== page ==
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Xanax Bars

Benzodiazepines remained in a positive light and were believed a safe and effective treatment until the 1980s.They were heralded as miracle cures less toxic and far removed from any addiction potential. Well, hindsight is a bitch that can be as ugly and the fierce withdrawals that were discovered to accompany benzodiazepine addiction.

In modern times, 29 benzodiazepines are available in both Europe and North America. Benzodiazepines are classified as Schedule IV in the United States Controlled Substances Act, identifying their clearly accepted medical use (though somewhat minimizing the high risk for abuse and dependence).

In the US, the most commonly prescribed benzodiazepines are Xanax (Alprazolam), Klonopin (Clonazepam), Ativan (Lorazepam), and Valium (Diazepam). Although physician preference may play a role in selecting the ideal treatment for an individual patient, several objective qualities guide the process. One important concept in this regard is a medication’s half-life. In medicine, a drug’s half-life is the average amount of time required for blood plasma drug concentrations to be halved. If a drug is cleared from the body quickly, then it has a very short half-life. Half-life durations and equivalent doses of some common US benzodiazepines can be seen in table 1 below. One should always keep in mind that these are averages, as a great deal of genetic variation exists among the population (giving rise to fields such as pharmacogenetics).

Half-life is mainly dependent on a couple of physiological factors. The first being our ability to metabolize and excrete a drug. An effective ability to enzymatically degrade a compound will decrease its half-life. A drug’s ability to bind blood plasma proteins (e.g. albumin) also can significantly impact its half-life. Drugs with a high affinity for plasma proteins have a tendency to remain in the body, increasing their half-life.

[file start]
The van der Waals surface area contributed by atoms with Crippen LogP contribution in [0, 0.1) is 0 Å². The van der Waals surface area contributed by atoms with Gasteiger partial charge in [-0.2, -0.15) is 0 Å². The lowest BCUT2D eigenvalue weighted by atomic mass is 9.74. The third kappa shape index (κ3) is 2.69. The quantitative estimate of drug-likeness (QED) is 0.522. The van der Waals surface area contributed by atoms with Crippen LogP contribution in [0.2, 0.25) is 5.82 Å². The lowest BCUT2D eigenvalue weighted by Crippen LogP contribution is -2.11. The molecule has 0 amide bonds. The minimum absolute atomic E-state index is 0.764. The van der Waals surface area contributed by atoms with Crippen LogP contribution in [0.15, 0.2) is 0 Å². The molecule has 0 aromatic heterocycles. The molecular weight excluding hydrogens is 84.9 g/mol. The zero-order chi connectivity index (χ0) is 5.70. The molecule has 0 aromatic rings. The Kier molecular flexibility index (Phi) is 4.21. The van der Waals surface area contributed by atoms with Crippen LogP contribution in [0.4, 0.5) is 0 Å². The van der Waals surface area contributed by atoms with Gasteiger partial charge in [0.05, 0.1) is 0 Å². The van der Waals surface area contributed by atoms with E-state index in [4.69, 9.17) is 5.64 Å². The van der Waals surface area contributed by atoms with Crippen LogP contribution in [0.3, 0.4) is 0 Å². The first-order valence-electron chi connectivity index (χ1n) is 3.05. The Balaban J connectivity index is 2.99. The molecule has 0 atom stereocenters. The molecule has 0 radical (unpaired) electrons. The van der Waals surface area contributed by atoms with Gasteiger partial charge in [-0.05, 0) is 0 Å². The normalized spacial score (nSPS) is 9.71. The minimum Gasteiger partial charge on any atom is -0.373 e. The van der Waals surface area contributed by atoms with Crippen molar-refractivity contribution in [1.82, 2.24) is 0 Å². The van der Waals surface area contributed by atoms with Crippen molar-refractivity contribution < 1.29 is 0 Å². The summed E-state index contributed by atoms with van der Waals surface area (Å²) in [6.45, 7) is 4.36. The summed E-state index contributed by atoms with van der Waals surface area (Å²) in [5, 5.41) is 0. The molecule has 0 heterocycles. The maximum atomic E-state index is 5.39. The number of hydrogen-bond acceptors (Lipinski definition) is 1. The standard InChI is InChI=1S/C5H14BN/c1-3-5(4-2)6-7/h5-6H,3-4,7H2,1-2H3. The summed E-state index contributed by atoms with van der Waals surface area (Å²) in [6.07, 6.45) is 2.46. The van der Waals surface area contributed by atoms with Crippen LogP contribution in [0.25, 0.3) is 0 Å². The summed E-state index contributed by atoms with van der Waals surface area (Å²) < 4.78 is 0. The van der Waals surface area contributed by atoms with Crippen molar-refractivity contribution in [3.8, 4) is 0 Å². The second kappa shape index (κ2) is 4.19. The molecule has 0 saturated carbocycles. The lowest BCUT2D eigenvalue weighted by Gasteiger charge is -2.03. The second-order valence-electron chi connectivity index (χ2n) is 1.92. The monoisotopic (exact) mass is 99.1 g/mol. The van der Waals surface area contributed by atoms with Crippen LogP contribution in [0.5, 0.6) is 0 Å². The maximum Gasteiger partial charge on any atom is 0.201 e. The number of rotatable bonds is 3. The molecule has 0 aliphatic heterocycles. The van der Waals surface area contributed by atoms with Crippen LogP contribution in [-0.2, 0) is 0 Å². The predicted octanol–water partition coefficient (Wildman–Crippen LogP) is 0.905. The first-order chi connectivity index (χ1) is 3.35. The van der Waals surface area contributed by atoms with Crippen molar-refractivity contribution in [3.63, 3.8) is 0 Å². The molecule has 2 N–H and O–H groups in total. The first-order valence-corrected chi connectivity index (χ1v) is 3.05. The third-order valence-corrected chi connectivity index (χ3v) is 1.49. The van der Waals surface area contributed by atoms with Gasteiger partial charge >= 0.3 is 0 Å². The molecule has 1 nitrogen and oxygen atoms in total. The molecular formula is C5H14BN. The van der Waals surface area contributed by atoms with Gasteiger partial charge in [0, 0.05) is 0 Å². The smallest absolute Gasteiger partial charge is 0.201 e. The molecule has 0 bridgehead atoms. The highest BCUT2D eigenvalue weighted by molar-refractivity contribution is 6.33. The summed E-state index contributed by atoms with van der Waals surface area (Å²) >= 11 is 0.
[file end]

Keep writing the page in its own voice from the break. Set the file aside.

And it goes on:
Selecting the right benzodiazepine for treatment is a delicate process. Perhaps the most important quality that dictates a patient’s treatment plan is their symptoms. For conditions that require daily anxiolytic treatment, such as generalized anxiety disorder, one would utilize a long-acting benzodiazepine like Valium (Diazepam). If a patient experiences acute panic attacks, such as those with post-traumatic stress disorder or panic disorder, one would utilize a short-acting benzodiazepine like Xanax (alprazolam).

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Valium

 

The benzodiazepine family of medications has played a major role in medicine. From their hypnotic and amnesic applications to their anxiolytic qualities, benzodiazepines have made significant contributions to the field of medicine. Benzodiazpines have been around for decades and will not likely be removed from the physician’s arsenal any time soon.

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“Mother needs something today to calm her down

And though she’s not really ill

There’s a little yellow pill”

-Mother’s Little Helper by The Rolling Stones